Equity markets have not priced a meaningful slowdown in global corporate earnings. They are still pricing in central banker commentary... for now. History teaches us that equity turbulence accompanied by meaningful economic softness often marks the turn from a secular bull market in to a bear market.
Yesterday morning, when previewing the day's tumultuous events, we said that "Futures Are Firm On Hope Draghi Will Give Green Light To BTFD." And boy did Draghi give a green light, that and then some, when his press conference unleashed one of the biggest one-day US equity rallies in 2015. This morning it has been more of the same, with global market momentum on the heels of Draghi's confirmation that Europe's economy is again backsliding (it's a good thing, if only for stocks), leading to momentum for US equity futures, which together with soaring tech/cloud, earnings if no other, are on their way to take out recent all time highs.
After yesterday's dramatic late day market rout catalyzed by the tumble in the biotech sector in general, and Valeant in particular, and foreseen in its entirety by Gartman who went bullish just hours before, this morning US equity futures and European stocks have recouped some losses on the recursive, and traditional, hope that Mario Draghi will say something to push risk higher when he speaks in 2 hours at the ECB's press conference in Malta. And yet, just like Yellen a month ago, Draghi faces the paradox of reflexivity that after years of being ignored, is the "new thing" in town: how does he intervene and demonstrate he is readier than ever to set up stimulus, without panicking investors over euro area’s health.
Global Capitalism is trapped in its own Prisoner’s Dilemma; fourty four years after the end of the Bretton Woods System global central banks have manipulated the cost of risk in a competition of devaluation leading to a dangerous build up in debt and leverage, lower risk premiums, income disparity, and greater probability of tail events on both sides of the return distribution. Truth is being suppressed by the tools of money. Market behavior has now fully adapted to the expectation of pre-emptive central bank action to crisis creating a dangerous self-reflexivity and moral hazard. Volatility markets are warped in this new reality routinely exhibiting schizophrenic behavior. The tremendous growth of the short volatility complex across all assets, combined with self-reflexive investment strategies, are creating a dangerous ‘shadow convexity’ that will fuel the next hyper-crash.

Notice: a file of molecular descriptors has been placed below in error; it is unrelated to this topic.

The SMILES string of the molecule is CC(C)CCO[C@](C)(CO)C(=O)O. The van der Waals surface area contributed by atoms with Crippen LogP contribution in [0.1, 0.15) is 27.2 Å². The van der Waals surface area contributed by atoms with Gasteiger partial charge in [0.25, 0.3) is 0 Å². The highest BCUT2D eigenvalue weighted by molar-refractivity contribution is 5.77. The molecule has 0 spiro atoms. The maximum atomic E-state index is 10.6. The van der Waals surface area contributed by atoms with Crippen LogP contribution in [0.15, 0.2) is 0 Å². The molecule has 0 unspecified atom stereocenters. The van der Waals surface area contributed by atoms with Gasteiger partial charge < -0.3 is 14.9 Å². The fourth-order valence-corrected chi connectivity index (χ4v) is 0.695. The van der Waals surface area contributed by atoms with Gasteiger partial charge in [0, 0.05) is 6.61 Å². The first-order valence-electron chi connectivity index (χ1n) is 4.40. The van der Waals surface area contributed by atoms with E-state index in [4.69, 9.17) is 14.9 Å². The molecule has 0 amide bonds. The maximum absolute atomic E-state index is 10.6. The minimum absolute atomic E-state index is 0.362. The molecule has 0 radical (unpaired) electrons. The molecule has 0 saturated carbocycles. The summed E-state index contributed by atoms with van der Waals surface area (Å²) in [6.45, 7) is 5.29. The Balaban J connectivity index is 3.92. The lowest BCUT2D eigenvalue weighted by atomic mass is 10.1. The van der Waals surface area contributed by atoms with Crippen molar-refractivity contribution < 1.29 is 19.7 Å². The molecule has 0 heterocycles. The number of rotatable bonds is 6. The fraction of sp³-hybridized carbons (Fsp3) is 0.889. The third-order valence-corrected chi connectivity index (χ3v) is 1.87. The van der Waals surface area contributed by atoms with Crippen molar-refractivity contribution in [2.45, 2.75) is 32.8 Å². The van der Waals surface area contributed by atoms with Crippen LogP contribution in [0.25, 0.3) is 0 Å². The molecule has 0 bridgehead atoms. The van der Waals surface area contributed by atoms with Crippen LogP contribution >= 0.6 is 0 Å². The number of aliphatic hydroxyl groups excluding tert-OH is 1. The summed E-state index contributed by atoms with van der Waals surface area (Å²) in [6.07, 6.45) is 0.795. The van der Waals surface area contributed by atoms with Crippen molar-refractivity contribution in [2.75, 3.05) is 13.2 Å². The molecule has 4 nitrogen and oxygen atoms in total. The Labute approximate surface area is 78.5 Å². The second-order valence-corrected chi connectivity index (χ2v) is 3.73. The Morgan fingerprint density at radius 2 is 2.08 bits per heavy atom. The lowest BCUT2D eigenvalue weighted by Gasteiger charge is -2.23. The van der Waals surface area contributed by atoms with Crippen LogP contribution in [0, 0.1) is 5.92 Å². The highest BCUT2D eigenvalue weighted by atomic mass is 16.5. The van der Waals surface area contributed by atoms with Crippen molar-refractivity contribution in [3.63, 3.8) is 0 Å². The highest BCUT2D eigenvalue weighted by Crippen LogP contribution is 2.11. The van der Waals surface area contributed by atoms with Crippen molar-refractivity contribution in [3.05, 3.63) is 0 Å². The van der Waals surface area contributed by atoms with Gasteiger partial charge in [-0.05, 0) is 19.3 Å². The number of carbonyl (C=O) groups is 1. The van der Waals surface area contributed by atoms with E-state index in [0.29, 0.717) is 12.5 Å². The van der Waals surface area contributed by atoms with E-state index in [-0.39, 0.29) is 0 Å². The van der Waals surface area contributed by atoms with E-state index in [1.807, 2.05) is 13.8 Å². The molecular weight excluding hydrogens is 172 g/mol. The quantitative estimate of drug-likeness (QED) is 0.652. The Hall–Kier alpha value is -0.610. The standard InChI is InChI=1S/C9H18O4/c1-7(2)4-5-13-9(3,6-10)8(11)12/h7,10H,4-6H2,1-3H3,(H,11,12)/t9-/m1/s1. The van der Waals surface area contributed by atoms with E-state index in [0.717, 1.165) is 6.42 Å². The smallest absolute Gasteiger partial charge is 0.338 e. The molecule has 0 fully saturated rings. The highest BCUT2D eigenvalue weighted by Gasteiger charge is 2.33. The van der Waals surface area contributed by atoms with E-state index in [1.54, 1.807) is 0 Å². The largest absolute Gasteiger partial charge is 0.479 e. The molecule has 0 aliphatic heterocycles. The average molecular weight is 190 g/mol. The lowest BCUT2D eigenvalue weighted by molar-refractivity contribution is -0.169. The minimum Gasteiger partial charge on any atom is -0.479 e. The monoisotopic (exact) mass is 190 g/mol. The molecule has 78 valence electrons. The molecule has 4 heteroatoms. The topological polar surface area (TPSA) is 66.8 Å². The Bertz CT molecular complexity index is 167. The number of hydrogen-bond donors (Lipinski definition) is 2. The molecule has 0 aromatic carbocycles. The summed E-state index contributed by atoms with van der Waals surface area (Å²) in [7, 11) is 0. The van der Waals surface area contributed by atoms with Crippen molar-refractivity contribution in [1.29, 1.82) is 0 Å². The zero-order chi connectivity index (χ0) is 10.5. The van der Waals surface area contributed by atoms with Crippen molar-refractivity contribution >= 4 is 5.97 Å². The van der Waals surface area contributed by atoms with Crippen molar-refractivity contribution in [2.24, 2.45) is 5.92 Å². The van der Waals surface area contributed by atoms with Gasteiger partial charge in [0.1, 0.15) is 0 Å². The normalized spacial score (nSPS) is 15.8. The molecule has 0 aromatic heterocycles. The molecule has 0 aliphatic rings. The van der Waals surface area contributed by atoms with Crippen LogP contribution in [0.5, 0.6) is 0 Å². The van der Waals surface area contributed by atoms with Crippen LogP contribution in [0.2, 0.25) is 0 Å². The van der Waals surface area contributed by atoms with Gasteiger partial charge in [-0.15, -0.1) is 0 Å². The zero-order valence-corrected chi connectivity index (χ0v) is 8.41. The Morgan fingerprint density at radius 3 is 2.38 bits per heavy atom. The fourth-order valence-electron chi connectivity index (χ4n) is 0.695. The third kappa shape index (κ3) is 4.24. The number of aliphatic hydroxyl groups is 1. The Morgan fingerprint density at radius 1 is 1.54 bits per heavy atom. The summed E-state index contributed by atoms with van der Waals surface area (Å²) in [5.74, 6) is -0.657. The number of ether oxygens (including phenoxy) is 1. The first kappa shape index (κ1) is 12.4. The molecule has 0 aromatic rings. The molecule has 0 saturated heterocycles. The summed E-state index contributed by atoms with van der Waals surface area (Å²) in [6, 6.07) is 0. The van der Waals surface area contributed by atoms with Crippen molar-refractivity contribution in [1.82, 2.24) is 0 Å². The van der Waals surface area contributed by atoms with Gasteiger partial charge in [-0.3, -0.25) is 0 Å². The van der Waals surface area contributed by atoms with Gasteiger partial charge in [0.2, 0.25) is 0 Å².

The "moar easing" hope-strewn panic-buying of the last few days is rapidly turning into regret as US equity markets tumble back into the red for the week. The biggest driver today appears to be pressure on the Healthcare sector driven by Biotechs collapse and break below a key uptrend... As one veteran trader noted... The plunge in stocks has a very 'liquidation' feel to it...
"Real investors" are simultaneously nervous and hopeful, confident yet resigned. Yes, their basic belief in equities as an investment class is sound and supported by the last five years of good performance. At the same time, they understand the nuances of the bear case extremely well and are prepared for a long slog of lower returns.
With less than 2 weeks left until the "debt ceiling accident" that Jack lew has warned about, T-Bills (maturing beyond Nov 3rd) are being dumped wholesale. Oct 29th Bills are trading -1bps but Nov 12th Bills are up 6bps at 12bps, the 1-month WI is at 16bps. Of course, equity markets will be the last to notice and algos appear to be seeing this as a panic-buying-opportunity.